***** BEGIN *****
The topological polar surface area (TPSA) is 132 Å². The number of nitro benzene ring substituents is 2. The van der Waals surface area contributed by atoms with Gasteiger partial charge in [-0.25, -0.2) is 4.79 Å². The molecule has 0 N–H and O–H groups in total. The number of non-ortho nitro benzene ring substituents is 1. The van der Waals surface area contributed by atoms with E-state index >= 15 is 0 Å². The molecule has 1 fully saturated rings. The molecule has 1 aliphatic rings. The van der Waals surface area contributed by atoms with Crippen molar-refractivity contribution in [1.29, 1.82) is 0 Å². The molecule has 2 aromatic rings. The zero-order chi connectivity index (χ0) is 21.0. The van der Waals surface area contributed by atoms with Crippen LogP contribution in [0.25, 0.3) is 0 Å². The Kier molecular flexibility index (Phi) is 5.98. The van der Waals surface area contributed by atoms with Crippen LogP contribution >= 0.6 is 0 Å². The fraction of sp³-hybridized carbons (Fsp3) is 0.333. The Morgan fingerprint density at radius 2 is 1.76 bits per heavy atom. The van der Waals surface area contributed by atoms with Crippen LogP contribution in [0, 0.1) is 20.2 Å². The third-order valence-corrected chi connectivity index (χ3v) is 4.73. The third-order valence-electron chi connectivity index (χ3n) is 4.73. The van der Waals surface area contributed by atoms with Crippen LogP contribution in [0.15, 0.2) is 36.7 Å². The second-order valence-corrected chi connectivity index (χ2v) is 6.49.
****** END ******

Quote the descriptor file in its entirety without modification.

The topological polar surface area (TPSA) is 132 Å². The number of nitro benzene ring substituents is 2. The van der Waals surface area contributed by atoms with Gasteiger partial charge in [-0.25, -0.2) is 4.79 Å². The molecule has 0 N–H and O–H groups in total. The number of non-ortho nitro benzene ring substituents is 1. The van der Waals surface area contributed by atoms with E-state index >= 15 is 0 Å². The molecule has 1 fully saturated rings. The molecule has 1 aliphatic rings. The van der Waals surface area contributed by atoms with Crippen molar-refractivity contribution in [1.29, 1.82) is 0 Å². The molecule has 2 aromatic rings. The zero-order chi connectivity index (χ0) is 21.0. The van der Waals surface area contributed by atoms with Crippen LogP contribution in [0.25, 0.3) is 0 Å². The Kier molecular flexibility index (Phi) is 5.98. The van der Waals surface area contributed by atoms with Crippen LogP contribution >= 0.6 is 0 Å². The fraction of sp³-hybridized carbons (Fsp3) is 0.333. The Morgan fingerprint density at radius 2 is 1.76 bits per heavy atom. The van der Waals surface area contributed by atoms with Crippen LogP contribution in [0, 0.1) is 20.2 Å². The third-order valence-corrected chi connectivity index (χ3v) is 4.73. The third-order valence-electron chi connectivity index (χ3n) is 4.73. The van der Waals surface area contributed by atoms with Crippen LogP contribution in [0.15, 0.2) is 36.7 Å². The second-order valence-corrected chi connectivity index (χ2v) is 6.49.